Patients with critical limb ischemia might be better off if they opt for endovascular-first treatment over an open surgical bypass, a Circulation: Cardiovascular Quality and Outcomes study suggests.
Critical limb ischemia (CLI) is the most severe form of peripheral artery disease (PAD), Jonathan H. Lin, MD, and co-authors wrote in the journal, yet only one trial—conducted nearly a decade ago–has explored the question of whether one revascularization therapy is more effective than the other. The BEST-CLI trial (Best Endovascular vs. Best Open Surgical Therapy in Patients with Critical Limb Ischemia) will attempt to answer that question in the coming months, but right now it’s still in enrollment.
“While the trial will be able to inform us on the outcomes for those patients who meet the inclusion criteria and are subsequently treated by physicians with expertise in the management of infrainguinal disease, there will remain questions regarding what the outcomes are for all patients treated over a large variety of hospital settings,” Lin and colleagues wrote. “This study compares amputation-free survival (AFS), reintervention rates and overall mortality in patients treated with initial open surgical bypass or endovascular intervention for CLI across all non-federal hospitals in California.”
The authors linked non-federal hospital data to statewide death data in California, identifying all patients with lower extremity ulcers and a PAD diagnosis who underwent a revascularization procedure between 2005 and 2013. A total of 16,800 subjects were included in the study, 36% of whom underwent open surgical bypass and 64% of whom received endovascular intervention.
Endovascular-first patients were more likely than bypass patients to be younger and present with comorbid renal failure (36% vs. 24%, respectively). Lin et al. also found endovascular-first patients were more likely to have:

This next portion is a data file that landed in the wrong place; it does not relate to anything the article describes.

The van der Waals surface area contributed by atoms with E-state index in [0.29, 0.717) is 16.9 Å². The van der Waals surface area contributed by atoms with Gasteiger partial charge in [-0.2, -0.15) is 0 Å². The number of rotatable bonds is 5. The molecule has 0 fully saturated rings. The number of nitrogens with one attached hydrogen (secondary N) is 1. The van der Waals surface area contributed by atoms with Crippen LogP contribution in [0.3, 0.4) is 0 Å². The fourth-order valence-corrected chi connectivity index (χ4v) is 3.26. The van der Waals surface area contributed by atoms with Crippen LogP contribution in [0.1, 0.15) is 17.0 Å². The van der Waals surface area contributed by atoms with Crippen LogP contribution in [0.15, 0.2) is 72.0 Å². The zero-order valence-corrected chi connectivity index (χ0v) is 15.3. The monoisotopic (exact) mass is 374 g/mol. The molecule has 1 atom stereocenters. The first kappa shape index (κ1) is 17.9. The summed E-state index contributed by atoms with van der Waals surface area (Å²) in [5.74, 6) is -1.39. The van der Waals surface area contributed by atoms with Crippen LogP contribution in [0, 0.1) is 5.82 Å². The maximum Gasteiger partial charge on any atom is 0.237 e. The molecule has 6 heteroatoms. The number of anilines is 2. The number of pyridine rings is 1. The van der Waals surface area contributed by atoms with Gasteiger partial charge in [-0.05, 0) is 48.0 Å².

- Coronary artery disease (34% vs. 32%)
- Congestive heart failure (19% vs. 15%)
- Diabetes mellitus (65% vs. 58%)
After inverse propensity weighting and adjustment for patients’ ability to manage their disease and their hospital revascularization experience, the researchers concluded open surgery first was associated with worse amputation-free survival, though they didn’t identify any difference in mortality rates. Endovascular-first treatment, on the other hand, was linked to higher rates of reintervention.
“Patients with CLI have multiple comorbidities, and choosing the initial treatment requires a customized therapeutic approach that balances patient factors with technical and anatomic limitations,” Lin and colleagues said. “Our work with this all-payer state-based data has shown that an initial open surgical bypass approach for patients with CLI was associated with worse AFS but decreased secondary procedures compared with an endovascular-first approach.”
The authors said endovascular therapy is more applicable to a wider patient population—especially those with multiple comorbidities. But it’s important to note that 38% of patients in the endovascular-first group and 34% of patients in the surgery group still required reintervention.
“As a vascular community, more work needs to focus on improved patency of surgical bypasses, as well,” Lin and co-authors wrote. “This is especially important as there are many patients who are not candidates for endovascular therapy due to anatomic limitations as well as many patients who do not have good single segment venous conduits.”